An increasing number of businesses are quickly adopting cloud-native backup and recovery solutions, looking into cloud platforms before considering on-premise hardware or software. In conjunction with this trend, organizations are looking for better approaches to overall data protection. For cloud-first businesses, transferring data protection to the cloud is the obvious choice. However, moving data protection to the cloud can be a complicated process. Relocating legacy backup solutions can result in unexpected costs, compromised performance, and incomplete data. To get the best results from a comprehensive cloud strategy, we’ve put together a list of tips for the transition to cloud backup and recovery.
Inventory Your Workloads
To make this transition as simple as possible, having an understanding of all the data you’ll need to back up, as well as where it resides, is essential. This includes data stored in data centers, regional or branch offices, or the cloud. Additionally, if you’re already utilizing Software as a Service (SaaS) applications, make sure to also include those, as the majority of SaaS vendors recommend third-party platforms to backup business-critical data. Finally, ensure that end-user data, particularly on mobile devices, is also included.
Determine Your Cloud Backup and Recovery Requirements
To figure out your data protection requirements, ask yourself the following questions:
- How much of your data is mission-critical?
- How fast do your backups need to be?
- What are your requirements for long-term archiving?
- Is disaster recovery needed as well?
- What types of data sovereignty and data privacy regulations do you need to be in compliance with?
Figure Out How Much Cloud You Need
Many organizations initially decide to start at the “edge” of the cloud as a means to transition piecemeal backup and recovery components of satellite and remote offices. However, other businesses choose to completely replace their expensive legacy backup and recovery system with something more akin to cloud workloads. Depending on the needs of your organization, it’s possible that you will move some or all of your data protection to the cloud. There are various cloud options, including hybrid cloud, a cloud-enabled, and/or a cloud-native solution. You can also implement a blended solution, with elements of all three options. When you’ve determined the amount of cloud needed for your organization’s data protection, you can then develop a Request For Information (RFI) and start to evaluate service providers.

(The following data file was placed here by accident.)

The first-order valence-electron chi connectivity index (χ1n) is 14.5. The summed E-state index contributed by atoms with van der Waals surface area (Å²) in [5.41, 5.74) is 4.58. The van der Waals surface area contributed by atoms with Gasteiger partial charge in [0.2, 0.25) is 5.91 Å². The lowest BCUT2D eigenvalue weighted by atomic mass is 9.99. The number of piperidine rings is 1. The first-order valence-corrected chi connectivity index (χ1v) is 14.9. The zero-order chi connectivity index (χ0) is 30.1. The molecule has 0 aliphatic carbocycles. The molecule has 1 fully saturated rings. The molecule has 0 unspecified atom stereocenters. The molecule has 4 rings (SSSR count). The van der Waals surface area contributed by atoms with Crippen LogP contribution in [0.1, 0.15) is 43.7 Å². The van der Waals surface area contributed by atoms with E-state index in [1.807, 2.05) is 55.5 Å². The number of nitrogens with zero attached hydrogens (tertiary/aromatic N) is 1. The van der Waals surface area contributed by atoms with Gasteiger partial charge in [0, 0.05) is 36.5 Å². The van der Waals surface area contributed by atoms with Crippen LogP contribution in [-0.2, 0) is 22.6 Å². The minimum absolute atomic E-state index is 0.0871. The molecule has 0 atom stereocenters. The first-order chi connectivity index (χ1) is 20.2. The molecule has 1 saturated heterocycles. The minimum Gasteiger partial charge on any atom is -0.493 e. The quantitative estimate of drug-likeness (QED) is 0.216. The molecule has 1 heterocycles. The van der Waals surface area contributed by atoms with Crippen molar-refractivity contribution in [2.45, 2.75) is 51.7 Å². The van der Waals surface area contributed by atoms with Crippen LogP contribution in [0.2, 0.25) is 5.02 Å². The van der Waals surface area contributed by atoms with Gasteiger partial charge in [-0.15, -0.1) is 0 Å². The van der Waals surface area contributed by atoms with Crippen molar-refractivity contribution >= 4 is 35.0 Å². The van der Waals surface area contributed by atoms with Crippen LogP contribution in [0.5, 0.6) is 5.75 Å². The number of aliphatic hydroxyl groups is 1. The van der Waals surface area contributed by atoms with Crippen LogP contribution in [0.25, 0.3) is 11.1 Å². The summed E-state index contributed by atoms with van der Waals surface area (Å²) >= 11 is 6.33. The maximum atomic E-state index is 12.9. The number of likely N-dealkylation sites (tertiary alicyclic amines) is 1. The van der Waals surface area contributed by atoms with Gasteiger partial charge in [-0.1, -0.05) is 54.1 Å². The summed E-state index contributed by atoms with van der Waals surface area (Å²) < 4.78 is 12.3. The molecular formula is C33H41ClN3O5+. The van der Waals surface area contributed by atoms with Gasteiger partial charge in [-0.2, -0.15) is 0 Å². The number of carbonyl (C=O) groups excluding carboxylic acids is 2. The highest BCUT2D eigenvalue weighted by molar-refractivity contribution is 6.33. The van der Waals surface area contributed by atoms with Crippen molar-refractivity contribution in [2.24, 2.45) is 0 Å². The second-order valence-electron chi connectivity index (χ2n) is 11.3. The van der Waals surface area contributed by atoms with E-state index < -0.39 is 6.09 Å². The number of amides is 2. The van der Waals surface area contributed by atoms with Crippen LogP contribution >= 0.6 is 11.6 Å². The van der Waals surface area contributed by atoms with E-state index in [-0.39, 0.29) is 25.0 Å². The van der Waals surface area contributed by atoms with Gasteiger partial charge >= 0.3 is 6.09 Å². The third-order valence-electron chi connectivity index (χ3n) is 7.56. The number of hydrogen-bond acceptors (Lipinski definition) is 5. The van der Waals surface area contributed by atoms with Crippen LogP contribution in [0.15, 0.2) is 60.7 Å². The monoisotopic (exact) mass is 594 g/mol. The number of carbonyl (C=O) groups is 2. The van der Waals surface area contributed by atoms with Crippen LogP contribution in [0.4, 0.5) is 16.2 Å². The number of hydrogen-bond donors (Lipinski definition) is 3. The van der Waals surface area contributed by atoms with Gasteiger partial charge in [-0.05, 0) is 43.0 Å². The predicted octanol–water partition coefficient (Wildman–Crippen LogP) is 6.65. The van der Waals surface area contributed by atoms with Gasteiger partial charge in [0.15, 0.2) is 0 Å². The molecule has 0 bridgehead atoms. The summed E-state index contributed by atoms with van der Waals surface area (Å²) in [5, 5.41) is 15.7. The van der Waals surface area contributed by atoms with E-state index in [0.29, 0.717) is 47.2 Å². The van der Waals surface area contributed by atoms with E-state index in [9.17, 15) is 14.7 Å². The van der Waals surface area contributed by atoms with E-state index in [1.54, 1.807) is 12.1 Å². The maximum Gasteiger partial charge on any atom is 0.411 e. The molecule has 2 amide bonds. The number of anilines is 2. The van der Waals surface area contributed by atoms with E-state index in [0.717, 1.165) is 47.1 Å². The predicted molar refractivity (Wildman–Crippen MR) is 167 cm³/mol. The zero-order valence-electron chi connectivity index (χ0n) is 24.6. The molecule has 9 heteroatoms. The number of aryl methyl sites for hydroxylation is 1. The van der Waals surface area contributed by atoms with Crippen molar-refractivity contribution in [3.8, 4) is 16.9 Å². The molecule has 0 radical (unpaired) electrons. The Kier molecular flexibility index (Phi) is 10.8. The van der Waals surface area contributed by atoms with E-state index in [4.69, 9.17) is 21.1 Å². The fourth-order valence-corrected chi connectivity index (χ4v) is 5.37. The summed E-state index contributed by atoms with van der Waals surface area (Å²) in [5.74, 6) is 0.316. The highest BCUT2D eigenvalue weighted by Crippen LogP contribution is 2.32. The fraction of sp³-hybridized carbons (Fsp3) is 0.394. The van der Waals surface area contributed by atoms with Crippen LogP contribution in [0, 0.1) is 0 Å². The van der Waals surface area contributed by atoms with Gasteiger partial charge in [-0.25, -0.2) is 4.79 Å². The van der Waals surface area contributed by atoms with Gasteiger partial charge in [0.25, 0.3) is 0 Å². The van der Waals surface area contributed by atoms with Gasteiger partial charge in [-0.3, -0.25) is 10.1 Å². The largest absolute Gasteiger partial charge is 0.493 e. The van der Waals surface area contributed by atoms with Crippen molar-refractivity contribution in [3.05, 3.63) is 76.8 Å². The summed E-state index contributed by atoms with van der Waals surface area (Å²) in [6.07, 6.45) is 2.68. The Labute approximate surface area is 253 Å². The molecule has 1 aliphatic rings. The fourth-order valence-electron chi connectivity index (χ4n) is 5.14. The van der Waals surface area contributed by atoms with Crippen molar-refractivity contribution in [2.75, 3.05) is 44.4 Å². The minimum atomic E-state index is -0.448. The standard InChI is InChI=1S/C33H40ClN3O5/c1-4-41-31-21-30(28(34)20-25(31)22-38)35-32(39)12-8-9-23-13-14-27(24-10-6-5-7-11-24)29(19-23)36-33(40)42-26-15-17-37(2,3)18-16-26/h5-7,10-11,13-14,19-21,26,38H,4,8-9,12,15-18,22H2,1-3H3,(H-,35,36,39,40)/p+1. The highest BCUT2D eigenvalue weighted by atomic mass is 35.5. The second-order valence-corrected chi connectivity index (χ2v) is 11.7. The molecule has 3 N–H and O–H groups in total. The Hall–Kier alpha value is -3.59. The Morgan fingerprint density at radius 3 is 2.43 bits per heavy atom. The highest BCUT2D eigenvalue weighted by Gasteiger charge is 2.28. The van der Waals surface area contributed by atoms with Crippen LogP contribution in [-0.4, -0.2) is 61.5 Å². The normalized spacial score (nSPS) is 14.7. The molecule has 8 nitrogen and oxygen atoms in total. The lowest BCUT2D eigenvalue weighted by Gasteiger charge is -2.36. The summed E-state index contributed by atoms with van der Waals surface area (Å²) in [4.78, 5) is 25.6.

Test Your Cloud Backup and Recovery
The best way to feel comfortable with a new solution is to do a test run in your unique environment. If you’ve decided on a cloud-enabled or hybrid cloud solution, this will likely require some trial hardware from your data protection provider, therefore you’ll have to plan for shipping and installation. On the other hand, cloud-native platforms require no hardware, so setting up a trial run can typically take place in less than 30 minutes. When performing your test, consider the following subjects: ease of use, scalability, security, and coverage.
Looking for more? Consider downloading our free Backup and Disaster Recovery Buyer’s Guide to compare the top products available on the market with full page vendor profiles, questions to ask before purchasing, our bottom line analysis, and more. If you’re on the lookout for other data protection resources, check out our Disaster Recovery as a Service Buyer’s Guide and our Data Protection Vendor Map for more!
Latest posts by Tess Hanna (see all)
- The 28 Best Backup and Disaster Recovery Companies for 2020 - January 23, 2020
- The 7 Best LinkedIn Backup and Disaster Recovery Groups You Should Join - January 22, 2020
- NAKIVO Releases v9.1 with New Native Backup to Tape Capabilities - January 20, 2020